After the container bowl 1 has been erected as described above, it is filled with the product, whereupon the bowl is sealed with a lid seal foil 2 of a known type, which fo'il is welded against the inside of the upper edge 16 of the container bowl. The lid seal foil 2 suitably is a laminate of an aluminum foil and a plastic foil of the same type as the laminate 7, 8 at the inside of the container bowl. In order to increase the stability of the upper edge 16 formed by the foils 6, 7 and 8 and the lid seal foil 2, this edge 16 may be provided with an edge strengthening means 17 consisting of a frame having a groove which is open in the downward direction and in which the projecting edge 16 of the container bowl may be secured by glueing, welding or the like. Thanks to the lamination of the cardboard stiffening means 15 with the outer foil 6 and the inner foil 7 and aluminum foil 8, it is possible to completely utilize the stiffness of the said foils and it is possible to substantially reduce the thickness of the cardboard material compared with what has previously been possible. A container of this kind may, therefore, be made thin and light-weight but in spite of this very stable.
In an alternative embodiment of the invention the cardboard stiffening means 5 may be substituted for by a basket 18 or the like made of a plastic material which provides the necessary stiffening of the foil material, and the said basket may, as shown in FIG. 7, be applied within the bowl consisting only of a foil material or having a cardboard stiffening means or, as shown in FIG. 8, be applied outside the container bowl prior to or after the filling and the sealing thereof.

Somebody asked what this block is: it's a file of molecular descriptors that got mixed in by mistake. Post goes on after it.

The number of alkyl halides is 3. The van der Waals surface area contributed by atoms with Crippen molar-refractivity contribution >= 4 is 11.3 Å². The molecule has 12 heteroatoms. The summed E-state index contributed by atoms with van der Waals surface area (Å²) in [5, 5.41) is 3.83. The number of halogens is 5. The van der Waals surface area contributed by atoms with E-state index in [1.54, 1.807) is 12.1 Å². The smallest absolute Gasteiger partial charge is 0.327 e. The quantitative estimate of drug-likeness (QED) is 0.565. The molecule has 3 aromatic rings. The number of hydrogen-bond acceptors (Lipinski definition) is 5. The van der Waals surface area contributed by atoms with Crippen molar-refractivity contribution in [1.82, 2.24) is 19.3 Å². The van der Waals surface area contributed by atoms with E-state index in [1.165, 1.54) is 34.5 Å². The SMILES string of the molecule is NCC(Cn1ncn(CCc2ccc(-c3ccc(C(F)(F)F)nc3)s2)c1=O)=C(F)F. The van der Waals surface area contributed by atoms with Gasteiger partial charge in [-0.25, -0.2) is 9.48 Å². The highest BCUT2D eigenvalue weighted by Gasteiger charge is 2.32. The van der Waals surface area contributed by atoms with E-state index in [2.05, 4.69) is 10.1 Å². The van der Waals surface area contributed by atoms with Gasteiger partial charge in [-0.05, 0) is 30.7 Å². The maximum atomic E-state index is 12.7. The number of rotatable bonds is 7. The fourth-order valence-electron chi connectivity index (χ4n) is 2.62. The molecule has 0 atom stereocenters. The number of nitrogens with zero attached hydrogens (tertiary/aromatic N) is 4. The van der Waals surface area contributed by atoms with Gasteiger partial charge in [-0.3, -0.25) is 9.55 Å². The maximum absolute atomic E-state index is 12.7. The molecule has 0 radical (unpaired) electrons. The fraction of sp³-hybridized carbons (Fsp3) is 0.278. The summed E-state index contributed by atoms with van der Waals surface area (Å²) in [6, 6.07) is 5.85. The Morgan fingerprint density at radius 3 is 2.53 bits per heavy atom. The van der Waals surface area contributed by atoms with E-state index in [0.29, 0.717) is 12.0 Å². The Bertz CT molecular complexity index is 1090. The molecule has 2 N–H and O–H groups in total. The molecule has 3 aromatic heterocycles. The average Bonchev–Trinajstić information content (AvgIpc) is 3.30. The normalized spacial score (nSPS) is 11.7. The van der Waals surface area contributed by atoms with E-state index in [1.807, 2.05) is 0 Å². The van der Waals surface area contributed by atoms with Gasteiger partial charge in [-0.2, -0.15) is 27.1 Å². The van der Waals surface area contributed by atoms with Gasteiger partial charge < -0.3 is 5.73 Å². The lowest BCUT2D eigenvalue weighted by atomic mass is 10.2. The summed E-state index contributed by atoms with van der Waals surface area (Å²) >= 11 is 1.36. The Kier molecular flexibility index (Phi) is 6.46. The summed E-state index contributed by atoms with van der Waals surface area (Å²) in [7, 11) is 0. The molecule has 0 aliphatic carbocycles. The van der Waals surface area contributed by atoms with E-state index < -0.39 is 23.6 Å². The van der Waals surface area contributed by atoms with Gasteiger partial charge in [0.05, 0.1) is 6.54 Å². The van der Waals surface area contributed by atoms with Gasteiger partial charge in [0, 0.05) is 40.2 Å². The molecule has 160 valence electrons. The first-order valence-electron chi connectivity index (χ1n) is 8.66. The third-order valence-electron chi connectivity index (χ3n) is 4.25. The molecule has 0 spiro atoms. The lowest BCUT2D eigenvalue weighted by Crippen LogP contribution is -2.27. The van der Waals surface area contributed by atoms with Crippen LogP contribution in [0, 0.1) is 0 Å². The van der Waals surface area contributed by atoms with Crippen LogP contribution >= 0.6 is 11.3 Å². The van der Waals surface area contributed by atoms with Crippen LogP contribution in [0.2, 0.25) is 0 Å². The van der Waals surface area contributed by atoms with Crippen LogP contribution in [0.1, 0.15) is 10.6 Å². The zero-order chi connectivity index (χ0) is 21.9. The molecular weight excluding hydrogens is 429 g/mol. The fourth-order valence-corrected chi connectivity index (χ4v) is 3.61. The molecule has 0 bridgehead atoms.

The container according to the invention is manufactured in the following way. A blank for a container bowl is manufactured as diagrammatically shown in FIG. 6. From a pile 19 of cardboard stiffeners the cardboard stiffeners 5 are successively fed between a web of outer foil 6 on one side and a web of aluminum foil 8 and an inner foil 7 on the other side. Before this, if considered necessary, the amount of moisture in the cardboard material is reduced in a drying operation. After the cardboard stiffeners 5 have been fed between the foil webs, they are preferably pressed between hot rollers whereby a welding takes place of the foils along the edge 16 so that the cardboard material is hermetically enclosed between the said foils. Not until this is done are the different blanks cut to separate container bowl blanks which are presented to a station at which they are creased and erected, at which the corner fold pieces 12 are secured, the upper edge is welded and the bowl is filled and sealed by means of the lid seal foil as described above. In this condition the filled and sealed container is sterilized by being subjected to a suitable sterilization temperature which in a particular case was 121C. Such sterilizing generally takes place by means of super-heated steam in a steam autoclave, and it is important for this purpose that the foils 6, 7 and 8 completely prevent penetration of moisture to the hygroscopic cardboard material 5, since the package would otherwise be ruined by swelling of the cardboard material. It is important that the cardboard material have the above-mentioned low moisture and air content so that no steam or air bubbles penetrate between the cardboard material and the foils. In order to effectively prevent such penetration it may be suitable to separately weld the upper edge 16 of the bowl after the cardboard material has been laminated with the foil.